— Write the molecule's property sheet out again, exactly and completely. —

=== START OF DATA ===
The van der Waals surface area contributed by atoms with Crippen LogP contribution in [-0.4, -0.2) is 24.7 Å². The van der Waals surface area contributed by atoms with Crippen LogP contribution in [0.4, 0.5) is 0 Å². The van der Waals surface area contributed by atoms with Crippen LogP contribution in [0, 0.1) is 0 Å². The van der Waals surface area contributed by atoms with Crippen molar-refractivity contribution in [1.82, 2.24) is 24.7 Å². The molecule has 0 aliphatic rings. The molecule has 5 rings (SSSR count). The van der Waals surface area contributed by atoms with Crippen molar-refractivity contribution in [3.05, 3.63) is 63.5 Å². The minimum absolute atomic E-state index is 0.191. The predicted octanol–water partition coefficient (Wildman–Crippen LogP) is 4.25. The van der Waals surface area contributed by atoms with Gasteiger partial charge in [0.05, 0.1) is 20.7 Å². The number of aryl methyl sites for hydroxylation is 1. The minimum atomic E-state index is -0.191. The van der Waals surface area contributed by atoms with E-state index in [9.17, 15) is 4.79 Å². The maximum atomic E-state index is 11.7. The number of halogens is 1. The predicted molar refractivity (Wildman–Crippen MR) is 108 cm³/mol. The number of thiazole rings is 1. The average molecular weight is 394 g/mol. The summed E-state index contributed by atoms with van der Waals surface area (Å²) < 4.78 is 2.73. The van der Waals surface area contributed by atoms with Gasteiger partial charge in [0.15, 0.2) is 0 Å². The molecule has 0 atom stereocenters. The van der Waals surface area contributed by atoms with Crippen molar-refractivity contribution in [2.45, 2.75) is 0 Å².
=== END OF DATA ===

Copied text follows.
The van der Waals surface area contributed by atoms with Crippen LogP contribution in [-0.4, -0.2) is 24.7 Å². The van der Waals surface area contributed by atoms with Crippen LogP contribution in [0.4, 0.5) is 0 Å². The van der Waals surface area contributed by atoms with Crippen LogP contribution in [0, 0.1) is 0 Å². The van der Waals surface area contributed by atoms with Crippen molar-refractivity contribution in [1.82, 2.24) is 24.7 Å². The molecule has 0 aliphatic rings. The molecule has 5 rings (SSSR count). The van der Waals surface area contributed by atoms with Crippen molar-refractivity contribution in [3.05, 3.63) is 63.5 Å². The minimum absolute atomic E-state index is 0.191. The predicted octanol–water partition coefficient (Wildman–Crippen LogP) is 4.25. The van der Waals surface area contributed by atoms with Gasteiger partial charge in [0.05, 0.1) is 20.7 Å². The number of aryl methyl sites for hydroxylation is 1. The minimum atomic E-state index is -0.191. The van der Waals surface area contributed by atoms with E-state index in [9.17, 15) is 4.79 Å². The maximum atomic E-state index is 11.7. The number of halogens is 1. The predicted molar refractivity (Wildman–Crippen MR) is 108 cm³/mol. The number of thiazole rings is 1. The average molecular weight is 394 g/mol. The summed E-state index contributed by atoms with van der Waals surface area (Å²) < 4.78 is 2.73. The van der Waals surface area contributed by atoms with Gasteiger partial charge in [0.15, 0.2) is 0 Å². The molecule has 0 atom stereocenters. The van der Waals surface area contributed by atoms with Crippen molar-refractivity contribution in [2.45, 2.75) is 0 Å².